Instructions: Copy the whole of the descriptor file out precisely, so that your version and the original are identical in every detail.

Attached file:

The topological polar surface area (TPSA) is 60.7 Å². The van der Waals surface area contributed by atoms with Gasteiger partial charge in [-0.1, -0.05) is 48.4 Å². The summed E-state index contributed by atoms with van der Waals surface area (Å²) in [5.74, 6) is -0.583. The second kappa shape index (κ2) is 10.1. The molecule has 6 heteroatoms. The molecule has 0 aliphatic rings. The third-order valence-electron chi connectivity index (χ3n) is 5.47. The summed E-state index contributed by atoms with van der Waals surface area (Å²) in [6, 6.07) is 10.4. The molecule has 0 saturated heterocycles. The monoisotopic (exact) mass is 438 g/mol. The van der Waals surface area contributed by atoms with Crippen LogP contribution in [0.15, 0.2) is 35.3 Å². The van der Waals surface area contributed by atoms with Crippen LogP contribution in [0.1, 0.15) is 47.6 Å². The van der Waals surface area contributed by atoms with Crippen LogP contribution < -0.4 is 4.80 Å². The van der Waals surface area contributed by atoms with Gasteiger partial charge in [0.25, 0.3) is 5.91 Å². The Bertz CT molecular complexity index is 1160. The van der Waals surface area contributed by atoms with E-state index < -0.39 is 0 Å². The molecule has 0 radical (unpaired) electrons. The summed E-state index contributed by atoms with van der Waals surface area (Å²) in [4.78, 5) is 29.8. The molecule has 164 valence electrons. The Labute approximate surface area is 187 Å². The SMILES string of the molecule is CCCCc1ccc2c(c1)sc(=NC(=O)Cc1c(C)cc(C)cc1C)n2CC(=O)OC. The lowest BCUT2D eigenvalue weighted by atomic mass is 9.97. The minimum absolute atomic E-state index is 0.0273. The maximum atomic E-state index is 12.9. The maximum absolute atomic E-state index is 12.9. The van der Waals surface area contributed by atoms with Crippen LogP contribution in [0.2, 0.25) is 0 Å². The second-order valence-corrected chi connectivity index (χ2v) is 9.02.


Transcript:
The topological polar surface area (TPSA) is 60.7 Å². The van der Waals surface area contributed by atoms with Gasteiger partial charge in [-0.1, -0.05) is 48.4 Å². The summed E-state index contributed by atoms with van der Waals surface area (Å²) in [5.74, 6) is -0.583. The second kappa shape index (κ2) is 10.1. The molecule has 6 heteroatoms. The molecule has 0 aliphatic rings. The third-order valence-electron chi connectivity index (χ3n) is 5.47. The summed E-state index contributed by atoms with van der Waals surface area (Å²) in [6, 6.07) is 10.4. The molecule has 0 saturated heterocycles. The monoisotopic (exact) mass is 438 g/mol. The van der Waals surface area contributed by atoms with Crippen LogP contribution in [0.15, 0.2) is 35.3 Å². The van der Waals surface area contributed by atoms with Crippen LogP contribution in [0.1, 0.15) is 47.6 Å². The van der Waals surface area contributed by atoms with Crippen LogP contribution < -0.4 is 4.80 Å². The van der Waals surface area contributed by atoms with Gasteiger partial charge in [0.25, 0.3) is 5.91 Å². The Bertz CT molecular complexity index is 1160. The van der Waals surface area contributed by atoms with E-state index < -0.39 is 0 Å². The molecule has 0 radical (unpaired) electrons. The summed E-state index contributed by atoms with van der Waals surface area (Å²) in [4.78, 5) is 29.8. The molecule has 164 valence electrons. The Labute approximate surface area is 187 Å². The SMILES string of the molecule is CCCCc1ccc2c(c1)sc(=NC(=O)Cc1c(C)cc(C)cc1C)n2CC(=O)OC. The lowest BCUT2D eigenvalue weighted by atomic mass is 9.97. The minimum absolute atomic E-state index is 0.0273. The maximum atomic E-state index is 12.9. The maximum absolute atomic E-state index is 12.9. The van der Waals surface area contributed by atoms with Crippen LogP contribution in [0.2, 0.25) is 0 Å². The second-order valence-corrected chi connectivity index (χ2v) is 9.02.